Growth in hybrid cloud adoption is a direct result of the variability in application design and hosting requirements. Hybrid cloud embraces the notion that there is no such thing as a one size fits all cloud, allowing IT organizations to select the best cloud environment for their unique needs.
By maintaining an agile infrastructure, implementing continuous testing practices, investing in an effective hybrid cloud platform and using the right DevOps toolsets, organizations can improve their software development practices and ensure that their dedicated testing infrastructure is working to their greatest advantage.
Infrastructure alone doesn’t guarantee success in the cloud world. The cloud is a key ingredient of an effective IT strategy, but adding a managed service provider (MSP) is very powerful. Learn more about the benefits of combining the cloud and an MSP, like Hostway, today.
How did the cloud as we know it come to be and where is it going? To help answer these questions we’ll review a number of iterations the cloud has gone through over the last decade and provide some insight into where it’s headed in the next few years.
Hostway rolling out hybrid cloud based on the full Windows Azure picture. The company’s rollout of Microsoft’s vision (and technology) for cloud is putting it in a position to manage customers’ requirements for hybrid cloud infrastructure projects.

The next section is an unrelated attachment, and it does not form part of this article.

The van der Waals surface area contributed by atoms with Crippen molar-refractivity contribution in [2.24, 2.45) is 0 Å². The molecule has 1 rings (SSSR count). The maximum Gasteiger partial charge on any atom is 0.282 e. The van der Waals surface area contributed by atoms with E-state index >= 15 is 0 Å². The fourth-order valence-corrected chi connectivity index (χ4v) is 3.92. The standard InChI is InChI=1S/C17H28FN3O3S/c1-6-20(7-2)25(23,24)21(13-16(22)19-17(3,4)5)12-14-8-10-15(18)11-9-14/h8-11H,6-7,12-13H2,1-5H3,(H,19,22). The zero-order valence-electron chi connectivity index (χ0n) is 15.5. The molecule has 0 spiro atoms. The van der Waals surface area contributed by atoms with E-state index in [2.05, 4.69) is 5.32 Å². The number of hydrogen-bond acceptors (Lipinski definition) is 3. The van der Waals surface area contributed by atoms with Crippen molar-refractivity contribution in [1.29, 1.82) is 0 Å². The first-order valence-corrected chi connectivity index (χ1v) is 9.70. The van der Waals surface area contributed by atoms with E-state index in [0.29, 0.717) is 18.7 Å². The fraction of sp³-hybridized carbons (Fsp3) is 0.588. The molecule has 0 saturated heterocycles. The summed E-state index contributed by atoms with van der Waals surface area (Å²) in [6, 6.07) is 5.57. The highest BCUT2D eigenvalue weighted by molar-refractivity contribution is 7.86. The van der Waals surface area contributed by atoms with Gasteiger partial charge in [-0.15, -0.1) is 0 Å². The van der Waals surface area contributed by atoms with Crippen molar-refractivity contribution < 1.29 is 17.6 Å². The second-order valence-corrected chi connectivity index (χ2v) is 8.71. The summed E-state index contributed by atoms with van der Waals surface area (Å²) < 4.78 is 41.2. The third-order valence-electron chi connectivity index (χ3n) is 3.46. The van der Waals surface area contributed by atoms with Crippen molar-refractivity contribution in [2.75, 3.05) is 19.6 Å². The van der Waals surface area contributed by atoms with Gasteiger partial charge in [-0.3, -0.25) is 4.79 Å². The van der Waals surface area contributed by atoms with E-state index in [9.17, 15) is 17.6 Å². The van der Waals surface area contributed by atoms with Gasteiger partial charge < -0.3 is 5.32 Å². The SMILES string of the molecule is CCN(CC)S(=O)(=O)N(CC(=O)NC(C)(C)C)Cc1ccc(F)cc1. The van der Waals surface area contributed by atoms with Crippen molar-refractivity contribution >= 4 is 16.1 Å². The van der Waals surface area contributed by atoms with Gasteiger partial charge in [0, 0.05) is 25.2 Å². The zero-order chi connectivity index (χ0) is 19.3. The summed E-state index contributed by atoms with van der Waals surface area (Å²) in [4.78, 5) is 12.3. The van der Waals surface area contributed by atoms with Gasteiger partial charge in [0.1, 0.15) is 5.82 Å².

When it comes to your online business, uptime counts. Delivering elite levels of uptime and performance requires real-time monitoring of your servers and applications. Hostway delivers simple-to-use monitoring solutions with the insight you need to quickly identify problems.
Cloud computing has changed the economics of disaster recovery and business continuity options. Accordingly, it is time many organizations revisit their strategies to ensure they are meeting business requirements. We have found it common for companies to have a mismatch between business continuity requirements and the strategies implemented for recovery/continuity.
Organizations of all sizes and shapes must comply with government and industry regulations. Some regulations are limited to public companies, while others are relevant only to certain verticals. There are many regulations that cut across type, size, and industry in their impact. In addition to legally mandated requirements, many organizations voluntarily adopt quality and process standards like Six Sigma or ITIL, or establish performance guidelines that impact employees and/or customer agreements.
The question still reigns for most growing companies regarding the decision to build in-house infrastructure or utilize third party providers. Each side of the debate has pros and cons; in this paper, we outline the benefits of buying hosting infrastructure through a service provider, including scalability, cost, performance, security and service.
In the current telecommunications and cable service marketplaces, competition is fierce. Customers have more than a few options at their fingertips for both telecom and cable services, making it essential to not only attract new clients, but also retain the ones the company already has.